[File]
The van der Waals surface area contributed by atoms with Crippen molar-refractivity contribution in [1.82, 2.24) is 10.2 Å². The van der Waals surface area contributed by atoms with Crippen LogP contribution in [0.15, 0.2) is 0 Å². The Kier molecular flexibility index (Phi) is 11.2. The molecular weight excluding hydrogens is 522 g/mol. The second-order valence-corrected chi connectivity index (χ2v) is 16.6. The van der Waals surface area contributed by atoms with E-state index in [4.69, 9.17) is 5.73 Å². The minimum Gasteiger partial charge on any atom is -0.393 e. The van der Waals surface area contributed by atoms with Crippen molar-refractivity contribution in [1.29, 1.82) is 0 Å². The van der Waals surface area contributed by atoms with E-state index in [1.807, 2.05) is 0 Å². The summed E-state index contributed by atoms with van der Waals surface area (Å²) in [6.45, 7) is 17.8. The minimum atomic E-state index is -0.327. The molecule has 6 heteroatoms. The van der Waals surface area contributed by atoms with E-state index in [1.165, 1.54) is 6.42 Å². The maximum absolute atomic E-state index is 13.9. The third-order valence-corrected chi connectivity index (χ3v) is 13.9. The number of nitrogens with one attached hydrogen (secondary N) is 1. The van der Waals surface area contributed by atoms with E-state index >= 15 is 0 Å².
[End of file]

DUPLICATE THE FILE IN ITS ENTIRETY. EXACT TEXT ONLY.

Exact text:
The van der Waals surface area contributed by atoms with Crippen molar-refractivity contribution in [1.82, 2.24) is 10.2 Å². The van der Waals surface area contributed by atoms with Crippen LogP contribution in [0.15, 0.2) is 0 Å². The Kier molecular flexibility index (Phi) is 11.2. The molecular weight excluding hydrogens is 522 g/mol. The second-order valence-corrected chi connectivity index (χ2v) is 16.6. The van der Waals surface area contributed by atoms with E-state index in [4.69, 9.17) is 5.73 Å². The minimum Gasteiger partial charge on any atom is -0.393 e. The van der Waals surface area contributed by atoms with Crippen molar-refractivity contribution in [1.29, 1.82) is 0 Å². The van der Waals surface area contributed by atoms with E-state index in [1.807, 2.05) is 0 Å². The summed E-state index contributed by atoms with van der Waals surface area (Å²) in [6.45, 7) is 17.8. The minimum atomic E-state index is -0.327. The molecule has 6 heteroatoms. The van der Waals surface area contributed by atoms with E-state index in [1.165, 1.54) is 6.42 Å². The maximum absolute atomic E-state index is 13.9. The third-order valence-corrected chi connectivity index (χ3v) is 13.9. The number of nitrogens with one attached hydrogen (secondary N) is 1. The van der Waals surface area contributed by atoms with E-state index >= 15 is 0 Å².